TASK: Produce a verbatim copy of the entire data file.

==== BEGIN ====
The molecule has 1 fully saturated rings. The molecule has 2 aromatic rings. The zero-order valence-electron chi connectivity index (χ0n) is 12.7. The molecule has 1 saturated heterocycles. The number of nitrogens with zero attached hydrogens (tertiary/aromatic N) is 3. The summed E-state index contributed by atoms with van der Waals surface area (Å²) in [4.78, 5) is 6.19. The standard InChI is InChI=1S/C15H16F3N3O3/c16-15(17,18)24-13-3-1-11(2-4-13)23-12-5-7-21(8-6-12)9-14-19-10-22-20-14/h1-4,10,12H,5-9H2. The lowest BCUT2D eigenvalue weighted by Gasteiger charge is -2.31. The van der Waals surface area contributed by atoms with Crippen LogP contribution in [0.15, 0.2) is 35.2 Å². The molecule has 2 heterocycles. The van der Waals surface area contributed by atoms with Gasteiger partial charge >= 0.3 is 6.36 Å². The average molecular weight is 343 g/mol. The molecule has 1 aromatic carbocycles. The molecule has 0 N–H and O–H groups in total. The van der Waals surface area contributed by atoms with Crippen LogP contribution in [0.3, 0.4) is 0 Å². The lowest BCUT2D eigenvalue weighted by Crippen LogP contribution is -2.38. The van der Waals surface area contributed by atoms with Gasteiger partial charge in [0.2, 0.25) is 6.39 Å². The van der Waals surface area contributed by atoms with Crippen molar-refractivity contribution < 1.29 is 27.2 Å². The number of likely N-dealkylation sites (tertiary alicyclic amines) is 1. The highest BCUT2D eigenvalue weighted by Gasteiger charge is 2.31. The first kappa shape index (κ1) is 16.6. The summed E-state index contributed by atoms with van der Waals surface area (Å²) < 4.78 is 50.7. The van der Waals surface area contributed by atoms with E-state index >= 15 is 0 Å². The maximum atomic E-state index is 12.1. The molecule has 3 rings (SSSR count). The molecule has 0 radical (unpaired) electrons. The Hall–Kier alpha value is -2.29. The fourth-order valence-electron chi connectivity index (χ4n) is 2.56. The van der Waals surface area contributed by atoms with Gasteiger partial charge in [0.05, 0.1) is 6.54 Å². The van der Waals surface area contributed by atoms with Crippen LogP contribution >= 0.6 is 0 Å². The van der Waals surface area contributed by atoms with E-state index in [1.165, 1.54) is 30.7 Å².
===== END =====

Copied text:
The molecule has 1 fully saturated rings. The molecule has 2 aromatic rings. The zero-order valence-electron chi connectivity index (χ0n) is 12.7. The molecule has 1 saturated heterocycles. The number of nitrogens with zero attached hydrogens (tertiary/aromatic N) is 3. The summed E-state index contributed by atoms with van der Waals surface area (Å²) in [4.78, 5) is 6.19. The standard InChI is InChI=1S/C15H16F3N3O3/c16-15(17,18)24-13-3-1-11(2-4-13)23-12-5-7-21(8-6-12)9-14-19-10-22-20-14/h1-4,10,12H,5-9H2. The lowest BCUT2D eigenvalue weighted by Gasteiger charge is -2.31. The van der Waals surface area contributed by atoms with Crippen LogP contribution in [0.15, 0.2) is 35.2 Å². The molecule has 2 heterocycles. The van der Waals surface area contributed by atoms with Gasteiger partial charge >= 0.3 is 6.36 Å². The average molecular weight is 343 g/mol. The molecule has 1 aromatic carbocycles. The molecule has 0 N–H and O–H groups in total. The van der Waals surface area contributed by atoms with Crippen LogP contribution in [0.3, 0.4) is 0 Å². The lowest BCUT2D eigenvalue weighted by Crippen LogP contribution is -2.38. The van der Waals surface area contributed by atoms with Gasteiger partial charge in [0.2, 0.25) is 6.39 Å². The van der Waals surface area contributed by atoms with Crippen molar-refractivity contribution < 1.29 is 27.2 Å². The number of likely N-dealkylation sites (tertiary alicyclic amines) is 1. The highest BCUT2D eigenvalue weighted by Gasteiger charge is 2.31. The first kappa shape index (κ1) is 16.6. The summed E-state index contributed by atoms with van der Waals surface area (Å²) < 4.78 is 50.7. The van der Waals surface area contributed by atoms with E-state index >= 15 is 0 Å². The maximum atomic E-state index is 12.1. The molecule has 3 rings (SSSR count). The molecule has 0 radical (unpaired) electrons. The Hall–Kier alpha value is -2.29. The fourth-order valence-electron chi connectivity index (χ4n) is 2.56. The van der Waals surface area contributed by atoms with Gasteiger partial charge in [0.05, 0.1) is 6.54 Å². The van der Waals surface area contributed by atoms with Crippen LogP contribution >= 0.6 is 0 Å². The van der Waals surface area contributed by atoms with E-state index in [1.165, 1.54) is 30.7 Å².